Please use this identifier to cite or link to this item: https://hdl.handle.net/10356/65125
Title: Industrial tariff reduction and workers' rights: a process-tracing approach
Authors: Tuvera, Dominador M.
Keywords: DRNTU::Business::International business
Issue Date: 2014
Abstract: The Non-Agricultural Market Access (NAMA) in the World Trade Organization's (WTO) Doha Round intends to reduce tariffs and liberalize trade of industrial or manufactured goods. Based on the claim that trade enhances welfare, this dissertation aims to explore and explain why workers will suffer the consequences of industrial tariff reduction through NAMA. At first glance, NAMA or the reduction of industrial tariffs seems to have no impact on workers' rights. Looking closer, the industrial tariff reduction will lower labor standards due to competitive pressure from cheap imports and export markets. This triggers a 'race to the bottom' which allows countries to compete and maintain the market share for their products. While this is also evident in regional and bilateral trade agreements (RBTAs) with labor provisions, it is more so in the Association of Southeast Asian Nations (ASEAN) Free Trade Agreement (AFTA) which has no labor provisions. The absence of enforceable complaint mechanisms in case of labor violations and the limited geographic coverage of RBTAs only hamper the enforcement of workers' rights. These arguments are valid and indicate the need for a multilateral agreement on workers' rights in the WTO. A process-tracing approach that explores an in -depth causal relationship between NAMA and workers' rights is used to identify the factors leading to undercutting workers' rights. The threat of trade sanctions for violating workers' rights is crucial if workers' rights are to be enforced in the multilateral trading system. By examining other factors and issues in the causal relationship, the dissertation concludes that the absence of a multilateral agreement on workers' rights is the main reason why NAMA will undercut workers' rights in developing countries.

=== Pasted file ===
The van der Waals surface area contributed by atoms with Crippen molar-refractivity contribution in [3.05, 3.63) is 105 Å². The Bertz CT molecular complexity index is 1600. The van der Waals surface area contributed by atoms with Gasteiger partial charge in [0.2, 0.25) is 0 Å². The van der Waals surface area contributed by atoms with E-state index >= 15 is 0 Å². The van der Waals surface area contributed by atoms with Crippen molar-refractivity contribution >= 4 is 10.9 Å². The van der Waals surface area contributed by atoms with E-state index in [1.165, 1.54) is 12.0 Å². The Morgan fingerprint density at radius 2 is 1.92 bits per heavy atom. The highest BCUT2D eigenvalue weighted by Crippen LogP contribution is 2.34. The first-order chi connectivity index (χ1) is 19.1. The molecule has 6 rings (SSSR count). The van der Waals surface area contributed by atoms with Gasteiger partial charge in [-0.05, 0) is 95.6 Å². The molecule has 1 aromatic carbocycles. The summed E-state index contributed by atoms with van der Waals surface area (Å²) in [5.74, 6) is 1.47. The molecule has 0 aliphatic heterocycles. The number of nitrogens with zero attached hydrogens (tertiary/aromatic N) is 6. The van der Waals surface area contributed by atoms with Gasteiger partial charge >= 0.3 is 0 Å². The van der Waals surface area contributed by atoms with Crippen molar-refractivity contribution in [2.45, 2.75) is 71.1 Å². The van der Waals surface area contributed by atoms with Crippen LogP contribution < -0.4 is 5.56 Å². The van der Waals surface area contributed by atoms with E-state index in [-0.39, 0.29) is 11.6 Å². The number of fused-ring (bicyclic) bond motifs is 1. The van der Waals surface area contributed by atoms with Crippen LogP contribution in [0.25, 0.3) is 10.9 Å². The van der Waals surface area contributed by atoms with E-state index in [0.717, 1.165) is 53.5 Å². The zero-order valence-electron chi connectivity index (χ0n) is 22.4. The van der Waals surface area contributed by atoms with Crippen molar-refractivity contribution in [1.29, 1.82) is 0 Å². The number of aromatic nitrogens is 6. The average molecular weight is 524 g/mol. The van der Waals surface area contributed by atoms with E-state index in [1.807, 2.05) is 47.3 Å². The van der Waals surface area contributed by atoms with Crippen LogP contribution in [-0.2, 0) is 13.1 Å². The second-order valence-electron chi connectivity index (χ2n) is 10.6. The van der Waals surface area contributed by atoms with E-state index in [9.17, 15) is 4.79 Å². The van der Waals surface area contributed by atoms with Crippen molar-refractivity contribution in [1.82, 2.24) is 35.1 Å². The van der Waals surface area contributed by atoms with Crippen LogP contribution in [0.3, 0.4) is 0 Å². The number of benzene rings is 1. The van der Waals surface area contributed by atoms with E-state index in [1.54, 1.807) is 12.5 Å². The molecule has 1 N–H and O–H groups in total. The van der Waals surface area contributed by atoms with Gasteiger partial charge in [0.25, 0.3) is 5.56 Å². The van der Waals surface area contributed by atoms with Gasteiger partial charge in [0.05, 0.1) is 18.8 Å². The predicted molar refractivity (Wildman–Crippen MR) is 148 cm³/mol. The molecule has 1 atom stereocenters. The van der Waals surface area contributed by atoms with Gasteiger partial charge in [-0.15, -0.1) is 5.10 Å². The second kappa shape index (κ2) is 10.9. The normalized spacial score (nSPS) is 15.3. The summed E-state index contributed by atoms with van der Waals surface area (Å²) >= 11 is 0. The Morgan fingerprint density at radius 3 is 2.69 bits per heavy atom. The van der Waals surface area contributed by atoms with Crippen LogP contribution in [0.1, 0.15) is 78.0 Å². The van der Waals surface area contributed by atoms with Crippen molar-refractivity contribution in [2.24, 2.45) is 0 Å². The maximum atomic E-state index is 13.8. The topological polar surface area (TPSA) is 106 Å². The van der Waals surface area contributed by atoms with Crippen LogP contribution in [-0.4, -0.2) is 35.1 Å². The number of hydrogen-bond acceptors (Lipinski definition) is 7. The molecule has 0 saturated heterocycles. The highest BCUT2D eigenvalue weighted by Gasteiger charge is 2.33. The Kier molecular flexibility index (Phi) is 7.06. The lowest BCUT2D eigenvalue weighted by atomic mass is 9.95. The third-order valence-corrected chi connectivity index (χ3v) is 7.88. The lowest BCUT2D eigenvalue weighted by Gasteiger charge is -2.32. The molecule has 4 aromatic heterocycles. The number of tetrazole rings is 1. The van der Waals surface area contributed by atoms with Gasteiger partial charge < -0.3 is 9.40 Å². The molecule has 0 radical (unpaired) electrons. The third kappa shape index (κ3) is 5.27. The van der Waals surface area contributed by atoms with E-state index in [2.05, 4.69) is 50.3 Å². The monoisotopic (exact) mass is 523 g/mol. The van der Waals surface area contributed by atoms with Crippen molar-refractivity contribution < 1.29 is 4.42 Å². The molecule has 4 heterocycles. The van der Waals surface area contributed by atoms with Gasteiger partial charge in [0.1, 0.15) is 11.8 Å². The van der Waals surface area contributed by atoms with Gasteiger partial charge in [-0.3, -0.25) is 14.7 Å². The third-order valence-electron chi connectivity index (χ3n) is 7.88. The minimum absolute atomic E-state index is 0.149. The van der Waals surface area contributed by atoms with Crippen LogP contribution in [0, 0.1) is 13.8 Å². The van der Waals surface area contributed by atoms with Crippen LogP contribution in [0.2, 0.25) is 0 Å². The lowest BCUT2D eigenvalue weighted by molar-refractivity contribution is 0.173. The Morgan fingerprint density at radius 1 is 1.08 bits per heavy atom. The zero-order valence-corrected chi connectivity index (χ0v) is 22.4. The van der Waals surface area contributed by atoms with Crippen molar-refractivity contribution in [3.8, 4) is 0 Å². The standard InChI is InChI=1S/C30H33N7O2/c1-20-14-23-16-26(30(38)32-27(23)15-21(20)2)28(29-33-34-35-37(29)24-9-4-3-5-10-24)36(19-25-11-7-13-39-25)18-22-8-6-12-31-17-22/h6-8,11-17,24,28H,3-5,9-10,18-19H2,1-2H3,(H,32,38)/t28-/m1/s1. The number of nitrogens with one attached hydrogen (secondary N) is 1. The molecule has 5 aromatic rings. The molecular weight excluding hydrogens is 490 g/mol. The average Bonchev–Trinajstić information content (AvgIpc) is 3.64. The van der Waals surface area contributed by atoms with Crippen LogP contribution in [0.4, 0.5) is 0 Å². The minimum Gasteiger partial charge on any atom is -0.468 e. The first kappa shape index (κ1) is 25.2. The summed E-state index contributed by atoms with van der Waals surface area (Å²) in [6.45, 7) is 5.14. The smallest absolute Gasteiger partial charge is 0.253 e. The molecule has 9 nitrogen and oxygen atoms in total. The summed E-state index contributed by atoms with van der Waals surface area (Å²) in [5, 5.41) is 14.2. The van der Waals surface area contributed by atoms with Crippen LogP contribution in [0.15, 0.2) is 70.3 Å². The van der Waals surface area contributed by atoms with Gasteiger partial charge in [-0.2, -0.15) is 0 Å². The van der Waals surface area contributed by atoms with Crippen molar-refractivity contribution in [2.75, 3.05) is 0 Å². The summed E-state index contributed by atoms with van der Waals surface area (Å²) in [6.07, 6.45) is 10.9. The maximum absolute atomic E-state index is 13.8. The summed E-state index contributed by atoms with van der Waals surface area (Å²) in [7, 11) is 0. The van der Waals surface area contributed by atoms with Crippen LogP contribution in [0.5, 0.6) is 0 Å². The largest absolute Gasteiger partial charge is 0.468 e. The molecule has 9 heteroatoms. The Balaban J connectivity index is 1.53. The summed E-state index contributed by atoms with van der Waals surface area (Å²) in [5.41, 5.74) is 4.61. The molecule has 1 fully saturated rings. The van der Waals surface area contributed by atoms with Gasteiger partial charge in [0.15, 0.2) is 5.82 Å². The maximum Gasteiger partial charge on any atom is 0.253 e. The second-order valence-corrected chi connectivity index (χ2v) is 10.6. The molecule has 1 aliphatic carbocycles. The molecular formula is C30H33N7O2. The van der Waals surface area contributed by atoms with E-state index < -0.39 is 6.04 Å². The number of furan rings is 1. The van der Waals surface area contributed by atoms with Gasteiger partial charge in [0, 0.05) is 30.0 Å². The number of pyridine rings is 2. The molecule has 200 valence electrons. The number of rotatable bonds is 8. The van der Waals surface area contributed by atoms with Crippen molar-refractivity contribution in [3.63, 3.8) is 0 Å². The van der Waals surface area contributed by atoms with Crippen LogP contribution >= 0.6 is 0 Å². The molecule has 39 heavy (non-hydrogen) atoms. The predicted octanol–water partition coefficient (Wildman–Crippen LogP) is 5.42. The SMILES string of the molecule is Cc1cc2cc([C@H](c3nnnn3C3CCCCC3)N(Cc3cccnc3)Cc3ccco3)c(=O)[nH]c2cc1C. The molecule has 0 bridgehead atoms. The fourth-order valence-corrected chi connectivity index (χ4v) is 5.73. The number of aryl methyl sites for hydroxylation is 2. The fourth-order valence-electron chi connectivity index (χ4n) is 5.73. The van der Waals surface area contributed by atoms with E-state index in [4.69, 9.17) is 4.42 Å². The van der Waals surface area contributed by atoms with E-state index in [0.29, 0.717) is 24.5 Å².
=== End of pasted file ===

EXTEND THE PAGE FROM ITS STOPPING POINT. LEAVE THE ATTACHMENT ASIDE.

URI: http://hdl.handle.net/10356/65125
Fulltext Permission: restricted
Fulltext Availability: With Fulltext
Appears in Collections:RSIS Theses

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